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Turner Prize 2004

Group show at Tate Britain. 2004
Date: 20 October, 2004 until 23 December, 2004
Curator: Tate Britain
Organiser: Tate Britain

The Turner Prize exhibition of 2004, held at Tate Britain, 20 October - 23 December 2004. Along with Kutlug Ataman, Langlands & Bell, and Yinka Shonibare, Jeremy Deller was shortlisted for the Turner Prize 2004. The award was, in due course, made to Deller, for “Memory Bucket, a mixed media installation at Art Pace, San Antonio, documenting his travels through the state of Texas. This continued Deller’s personal investigation of the social and cultural make-up that defines different societies.”

Ataman was shortlisted for “his poignant and incisive video installations which describe the lives of individuals, creating intimate portraits while addressing broader social concerns, as shown at the Istanbul Biennial and other European venues.” Langlands & Bell were shortlisted “For The House of Osama bin Laden, an exhibition first shown at the Imperial War Museum, London, featuring photographs, digital animations and video works made following their visit to Afghanistan, which extended their interest in buildings, their histories and how we relate to them.” Shonibare was shortlisted “For his sculptural installations in which he continues to use African fabric to subvert conventional readings of cultural identity, as seen in his exhibition Double Dutch at the Museum Boijmans Van Beuningen, Rotterdam, and in his solo show at Stephen Friedman Gallery, London.”

(All quotes from the introduction to the Turner Prize catalogue, 2004, Tate Publishing, London.)

The accompanying catalogue contained introductions - both written and visual - to these artists’ work.

The jury consisted of Nicholas Serota, Director, Tate, and Chairman of the Jury, Catherine David, Director of Witte de With Centre for Contemporary Art, Rotterdam, Adrian Searle, Art Critic, The Guardian, Robert Taylor, Representative of the Patrons of New Art, and David Thorp, Curator, Contemporary Projects, Henry Moore Foundation.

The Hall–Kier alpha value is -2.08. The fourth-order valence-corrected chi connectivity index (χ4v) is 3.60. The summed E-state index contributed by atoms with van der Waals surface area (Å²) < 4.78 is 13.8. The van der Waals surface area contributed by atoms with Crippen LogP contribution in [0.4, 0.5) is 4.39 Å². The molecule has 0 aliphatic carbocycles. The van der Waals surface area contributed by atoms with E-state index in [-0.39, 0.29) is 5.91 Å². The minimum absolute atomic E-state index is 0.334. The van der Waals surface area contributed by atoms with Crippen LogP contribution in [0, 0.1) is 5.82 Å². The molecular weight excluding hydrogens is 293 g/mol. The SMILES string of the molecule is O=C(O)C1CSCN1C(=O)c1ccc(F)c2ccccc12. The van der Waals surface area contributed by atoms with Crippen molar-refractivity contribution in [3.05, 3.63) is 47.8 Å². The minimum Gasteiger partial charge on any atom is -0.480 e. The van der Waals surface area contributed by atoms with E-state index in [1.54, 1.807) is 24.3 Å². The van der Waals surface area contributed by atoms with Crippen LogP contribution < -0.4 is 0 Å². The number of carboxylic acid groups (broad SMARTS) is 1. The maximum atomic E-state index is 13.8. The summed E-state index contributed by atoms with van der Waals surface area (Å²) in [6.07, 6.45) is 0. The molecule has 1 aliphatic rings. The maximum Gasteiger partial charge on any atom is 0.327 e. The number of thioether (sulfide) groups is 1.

Related items

click to show details of Turner Prize 2004

»  Turner Prize 2004

Catalogue relating to an exhibition, 2004

click to show details of Yinka Shonibare: Art of Africa

»  Yinka Shonibare: Art of Africa

Article relating to an individual, 2004

People in this exhibition + view all 9

»  Berni Searle

Born, 1964 in Cape Town, South Africa

»  Yinka Shonibare MBE RA

Born, 1962 in London, England

Exhibition venues

»  Tate Britain

London, United Kingdom

Turner Prize 2004

Catalogue relating to an exhibition, 2004
Published by: Tate Publishing, London
Year published: 2004
ISBN: 1 85437 609 8
Unpaginated.

image of Turner Prize 2004

Catalogue for the Turner Prize exhibition of 2004, held at Tate Britain, 20 October - 23 December 2004. Along with Kutlug Ataman, Langlands & Bell, and Yinka Shonibare, Jeremy Deller was shortlisted for the Turner Prize 2004. The jury consisted of Nicholas Serota, Director, Tate, and Chairman of the Jury, Catherine David, Director of Witte de With Centre for Contemporary Art, Rotterdam, Adrian Searle, Art Critic, The Guardian, Robert Taylor, Representative of the Patrons of New Art, and David Thorp, Curator, Contemporary Projects, Henry Moore Foundation. The award was, in due course, made to Deller, for “Memory Bucket, a mixed media installation at Art Pace, San Antonio, documenting his travels through the state of Texas. This continued Deller’s personal investigation of the social and cultural make-up that defines different societies.”

Ataman was shortlisted for “his poignant and incisive video installations which describe the lives of individuals, creating intimate portraits while addressing broader social concerns, as shown at the Istanbul Biennial and other European venues.” Langlands & Bell were shortlisted “For The House of Osama bin Laden, an exhibition first shown at the Imperial War Museum, London, featuring photographs, digital animations and video works made following their visit to Afghanistan, which extended their interest in buildings, their histories and how we relate to them.” Shonibare (described in the catalogue essay as considering “himself ‘truly bi-cultural’”) was shortlisted “For his sculptural installations in which he continues to use African fabric to subvert conventional readings of cultural identity, as seen in his exhibition Double Dutch at the Museum Boijmans Van Beuningen, Rotterdam, and in his solo show at Stephen Friedman Gallery, London.”

All the above quotes come from the introduction to the Turner Prize catalogue, which also contained introductions - both written and visual - to these artists’ work.

Contents as follows:

Brief introductions to the Jury

Brief introductions to the Artists

Sponsor’s Foreword, by Mark Sandys, Marketing Manager, Gordon’s

Foreword, by Nicholas Serota, Director, Tate

Illustrated essay on Kutlug Ataman, by CK (Carolyn Kerr, Tate curator)

Illustrated essay on Jeremy Deller, by LCT (Lizzie Carey-Thomas, Tate curator)

Illustrated essay on Langlands & Bell, by KS (Katharine Stout, Tate curator)

Illustrated essay on Yinka Shonibare, by RT (Rachel Tant, Tate curator)

Works Exhibited

Credits

 

Related people + view all 13

»  Kutlug Ataman

Born, 1962 in Istanbul, Turkey

»  Adrian Searle

Born, 1951 in UK

»  Yinka Shonibare MBE RA

Born, 1962 in London, England

Related exhibitions

»  Turner Prize 2004

Group show at Tate Britain. 2004

Related venues

»  Tate Britain

London, United Kingdom